Working hard to understand challenging sources, students found it exhilarating to take on the identities of people such as Ibn Sinna, known in the West as Avicenna, who brought scientific methods to the study of medicine and healing; or Zubaidah, a queen of Baghdad who set new standards for public works, particularly a series of wells, reservoirs and artificial pools that provided water for Muslim pilgrims along the route from Baghdad to Mecca. It’s driving me crazy not to describe all the people we called back to life. But you can click to enlarge this fairly representative list from 2011.
If a student represented someone well-documented in resources available to us, he or she had to set priorities for what would be included in a two minute presentation. For figures about whom we could find very little, even making careful use of resources on the internet, students branched out to include more information about the person’s areas of work or interest, using resources that would explain monastic life, or Islamic architecture, or the history of mathematics.
Each student checked in with one or two partners, with whom they could share and compare, and stand together in front of the banquet’s assembled audience.
# 3 To help students enter the spirit of these representations, parents worked with them to create special clothing, decorated with magic marker “embroidery” using the motifs and styles of medieval Islamic design.
#4 Students also prepared scenery and decorations for the Common Room. In our own microcosm of cultural evolution and preservation, we saved some of these murals and columns and window-top decorations from year to year, so any particular class knew that aspects of their work would last, and be built on by future classes.#5 Finally, what’s a banquet without a feast? Some typical foods of Arab Spain could be prepared ahead by the students during projects time, and frozen in home freezers. Other things–vegetarian kufti, chickens roasted with dried fruit, flan–were cooked at home and brought in by parents the night of the banquet–along with pillows to make it easier for all of us to sit on the floor at low tables, and potted plants to help us simulate the lush gardens of the Alhambra.
Through the weeks before the banquet, kids rotated through projects time groups working with wonderful parent helpers along with teachers and aides, to create clothing, scenery, and food. They read background text related to the clothing, food, and design of medieval Arab Spain. They practiced taking notes, shared what they had understood–and then chopped up tremendous quantities of onion or garlic, or crawled all over the floor collaborating on complex designs.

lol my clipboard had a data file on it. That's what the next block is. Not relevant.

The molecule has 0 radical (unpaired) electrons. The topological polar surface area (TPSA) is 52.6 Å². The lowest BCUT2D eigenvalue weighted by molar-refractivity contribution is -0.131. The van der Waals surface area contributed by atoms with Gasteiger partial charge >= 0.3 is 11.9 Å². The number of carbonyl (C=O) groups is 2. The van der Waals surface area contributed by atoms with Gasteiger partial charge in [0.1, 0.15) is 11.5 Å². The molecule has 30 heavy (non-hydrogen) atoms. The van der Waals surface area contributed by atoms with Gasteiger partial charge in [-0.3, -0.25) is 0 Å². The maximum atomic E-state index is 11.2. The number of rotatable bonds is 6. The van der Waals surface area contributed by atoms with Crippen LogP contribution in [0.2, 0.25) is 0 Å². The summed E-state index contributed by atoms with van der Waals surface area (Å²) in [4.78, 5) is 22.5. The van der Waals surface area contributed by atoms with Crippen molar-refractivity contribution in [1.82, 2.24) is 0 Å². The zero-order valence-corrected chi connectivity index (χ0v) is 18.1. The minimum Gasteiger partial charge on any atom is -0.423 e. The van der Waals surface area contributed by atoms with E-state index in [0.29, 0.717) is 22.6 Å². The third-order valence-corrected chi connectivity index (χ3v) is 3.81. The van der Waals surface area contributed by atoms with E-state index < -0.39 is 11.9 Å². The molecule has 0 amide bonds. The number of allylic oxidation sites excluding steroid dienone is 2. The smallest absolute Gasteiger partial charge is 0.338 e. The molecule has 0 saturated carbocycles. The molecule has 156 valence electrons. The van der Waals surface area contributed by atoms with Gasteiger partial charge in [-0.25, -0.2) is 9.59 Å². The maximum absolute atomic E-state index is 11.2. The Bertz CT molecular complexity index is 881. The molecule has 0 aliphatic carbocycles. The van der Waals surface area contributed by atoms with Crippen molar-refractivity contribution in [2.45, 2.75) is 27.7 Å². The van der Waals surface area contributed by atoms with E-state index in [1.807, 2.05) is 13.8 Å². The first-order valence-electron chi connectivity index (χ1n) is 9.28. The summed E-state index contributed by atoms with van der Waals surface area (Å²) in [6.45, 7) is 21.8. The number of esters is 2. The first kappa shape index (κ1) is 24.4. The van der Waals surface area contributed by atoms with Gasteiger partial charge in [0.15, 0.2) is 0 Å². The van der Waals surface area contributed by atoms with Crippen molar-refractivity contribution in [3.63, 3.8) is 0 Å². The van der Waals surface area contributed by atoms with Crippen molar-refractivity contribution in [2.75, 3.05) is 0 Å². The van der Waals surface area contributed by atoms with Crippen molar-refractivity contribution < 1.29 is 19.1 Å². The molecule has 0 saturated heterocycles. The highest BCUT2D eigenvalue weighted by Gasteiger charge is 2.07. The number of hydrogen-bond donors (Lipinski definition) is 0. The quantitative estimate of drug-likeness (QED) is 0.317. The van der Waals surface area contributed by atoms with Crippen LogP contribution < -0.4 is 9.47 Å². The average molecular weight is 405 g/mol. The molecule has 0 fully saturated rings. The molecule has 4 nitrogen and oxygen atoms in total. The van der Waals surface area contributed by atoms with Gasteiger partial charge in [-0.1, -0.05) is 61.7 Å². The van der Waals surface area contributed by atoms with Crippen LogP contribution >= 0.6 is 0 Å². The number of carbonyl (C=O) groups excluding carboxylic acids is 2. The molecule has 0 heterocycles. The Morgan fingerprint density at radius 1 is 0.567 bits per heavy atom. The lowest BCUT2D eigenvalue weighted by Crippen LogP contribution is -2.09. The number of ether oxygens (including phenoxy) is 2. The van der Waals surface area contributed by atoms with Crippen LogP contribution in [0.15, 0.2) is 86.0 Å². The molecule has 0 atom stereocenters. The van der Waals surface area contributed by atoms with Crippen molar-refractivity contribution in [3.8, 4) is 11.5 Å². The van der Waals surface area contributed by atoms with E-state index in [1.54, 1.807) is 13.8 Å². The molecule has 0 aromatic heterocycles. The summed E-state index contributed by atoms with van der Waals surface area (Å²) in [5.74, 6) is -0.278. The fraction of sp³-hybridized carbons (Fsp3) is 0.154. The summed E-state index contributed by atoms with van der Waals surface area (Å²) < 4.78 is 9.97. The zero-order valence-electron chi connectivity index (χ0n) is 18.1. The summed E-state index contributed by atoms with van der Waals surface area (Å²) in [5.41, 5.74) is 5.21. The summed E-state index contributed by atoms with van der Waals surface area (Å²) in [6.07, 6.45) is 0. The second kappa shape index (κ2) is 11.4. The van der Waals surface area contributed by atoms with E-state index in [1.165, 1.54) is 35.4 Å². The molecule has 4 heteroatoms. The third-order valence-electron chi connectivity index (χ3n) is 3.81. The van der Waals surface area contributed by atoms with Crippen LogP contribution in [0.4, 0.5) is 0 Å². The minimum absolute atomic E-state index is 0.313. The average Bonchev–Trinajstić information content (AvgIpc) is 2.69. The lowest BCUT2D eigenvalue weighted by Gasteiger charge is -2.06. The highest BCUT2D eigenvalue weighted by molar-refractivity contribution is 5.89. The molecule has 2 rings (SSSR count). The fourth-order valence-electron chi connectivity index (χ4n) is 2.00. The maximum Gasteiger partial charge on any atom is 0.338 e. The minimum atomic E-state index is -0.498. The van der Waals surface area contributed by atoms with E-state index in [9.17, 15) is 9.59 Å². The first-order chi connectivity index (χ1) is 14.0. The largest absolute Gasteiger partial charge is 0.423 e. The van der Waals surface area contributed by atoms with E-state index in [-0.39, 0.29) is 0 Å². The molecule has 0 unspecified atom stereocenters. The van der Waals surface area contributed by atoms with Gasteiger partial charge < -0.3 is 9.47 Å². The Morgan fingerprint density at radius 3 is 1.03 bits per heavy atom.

Throughout this entire process, and by the end of the banquet, all the adults involved were captivated and stunned–by the students’ hard work and accomplishments, and by the content they worked to share with us.
What did students get out of it all? I wanted to document this with excerpts from their own reflective writing as we went along, and afterwards–but I’m writing out of a blizzard zone, and can’t find those right now. So I have to try to summarize.
Because these students were so young, almost everything we learned in this study was new. Thinking back, I see faces scrunched up with the effort to grasp strangeness, and glowing with the satisfaction of making sense. Conceptually, they reached far, reached deep, and felt the strength of that reaching.
They also shared my satisfaction in their nitty-gritty skills growth: in note-taking, in handling unfamiliar words and other aspects of challenging texts, in interpreting maps and timelines and other charts, in oral presentation, in giving each other useful feedback.
Above all, students loved the way most of the learning we shared at the banquet was new to their families–so that their sharing had real focus and purpose. Students felt important, and powerful. I have memories of kids putting on the special clothing they had made (from recycled bed sheets transformed with love and patience)–then straightening up with an amazing light in their eyes.
All of us remember with wonder the physical world of the banquet, so much a product of grand collective effort–but all of us, both students and adults, remember even more the passion in student presentations, the miracles of stepping up, the deeply personal pride.
And, of course, the wild exultation when they were done.
I’d be thrilled to hear from past Alhambra Banquet participants, or to help others create their own Alhambra Banquet experience. You can write one of the usual comments, for others to see, or send something directly to me using the contact form below.